Narrator: This is Science Today. Researchers have discovered two key factors that predict a breast cancer patient's risk of developing subsequent invasive tumors. Doctors at the University of California, San Francisco, studied women who had been diagnosed with a common breast cancer called ductal carcinoma in situ, or DCIS. They found that those who presented with a breast lump were more likely to develop an invasive breast cancer.
Kerlikowske: The other thing we found which is really kind of interesting was a whole separate population, if you had a mammographically detected DCIS positive for biomarkers, you were much more likely to have a subsequent invasive cancer.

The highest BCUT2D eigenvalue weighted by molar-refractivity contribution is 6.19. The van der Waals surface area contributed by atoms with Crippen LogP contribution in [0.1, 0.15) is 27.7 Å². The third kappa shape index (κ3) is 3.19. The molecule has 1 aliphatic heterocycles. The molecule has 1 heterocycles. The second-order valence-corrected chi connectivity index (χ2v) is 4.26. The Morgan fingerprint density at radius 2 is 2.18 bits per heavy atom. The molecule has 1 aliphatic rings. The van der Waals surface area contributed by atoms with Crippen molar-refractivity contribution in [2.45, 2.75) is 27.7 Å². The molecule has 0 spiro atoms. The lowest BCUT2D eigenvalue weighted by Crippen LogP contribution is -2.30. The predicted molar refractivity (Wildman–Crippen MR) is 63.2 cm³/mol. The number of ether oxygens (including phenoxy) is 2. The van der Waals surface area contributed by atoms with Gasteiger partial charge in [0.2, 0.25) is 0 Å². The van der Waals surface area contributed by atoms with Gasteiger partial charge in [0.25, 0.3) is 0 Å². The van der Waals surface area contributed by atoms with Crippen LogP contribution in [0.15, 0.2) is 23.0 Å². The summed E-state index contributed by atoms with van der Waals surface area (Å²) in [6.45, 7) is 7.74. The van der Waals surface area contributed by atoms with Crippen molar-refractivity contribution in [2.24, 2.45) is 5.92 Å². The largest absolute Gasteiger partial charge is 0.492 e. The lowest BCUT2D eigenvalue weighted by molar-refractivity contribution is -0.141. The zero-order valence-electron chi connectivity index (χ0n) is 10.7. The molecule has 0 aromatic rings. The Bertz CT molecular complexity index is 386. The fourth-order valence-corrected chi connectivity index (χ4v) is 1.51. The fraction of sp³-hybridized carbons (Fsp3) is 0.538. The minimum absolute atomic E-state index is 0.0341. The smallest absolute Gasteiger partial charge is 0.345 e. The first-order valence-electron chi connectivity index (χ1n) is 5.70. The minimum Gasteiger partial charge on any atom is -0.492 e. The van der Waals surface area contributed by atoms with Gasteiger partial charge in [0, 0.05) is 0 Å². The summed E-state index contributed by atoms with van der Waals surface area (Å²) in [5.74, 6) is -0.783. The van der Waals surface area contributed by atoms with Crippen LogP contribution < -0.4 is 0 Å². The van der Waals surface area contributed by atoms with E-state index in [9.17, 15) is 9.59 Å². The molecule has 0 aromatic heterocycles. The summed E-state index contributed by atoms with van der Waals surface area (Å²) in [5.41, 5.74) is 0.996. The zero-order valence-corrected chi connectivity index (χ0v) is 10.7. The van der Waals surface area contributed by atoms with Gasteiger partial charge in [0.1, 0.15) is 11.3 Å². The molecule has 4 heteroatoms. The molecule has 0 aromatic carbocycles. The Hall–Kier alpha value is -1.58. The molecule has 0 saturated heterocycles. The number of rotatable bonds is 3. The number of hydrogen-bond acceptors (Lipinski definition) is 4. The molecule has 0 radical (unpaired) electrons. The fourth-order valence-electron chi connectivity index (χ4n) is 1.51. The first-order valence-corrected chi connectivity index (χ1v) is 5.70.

Narrator: But researcher Karla Kerlikowske explains that the study does have limitations. The two high-risk groups identified by the study made up only half of the women who went on to develop invasive cancers.
Kerlikowske: So there's another whole half that we're not able to identify, although we're working on other kinds of markers to try and figure out who people are that we couldn't identify.Narrator: For Science Today, I'm Larissa Branin.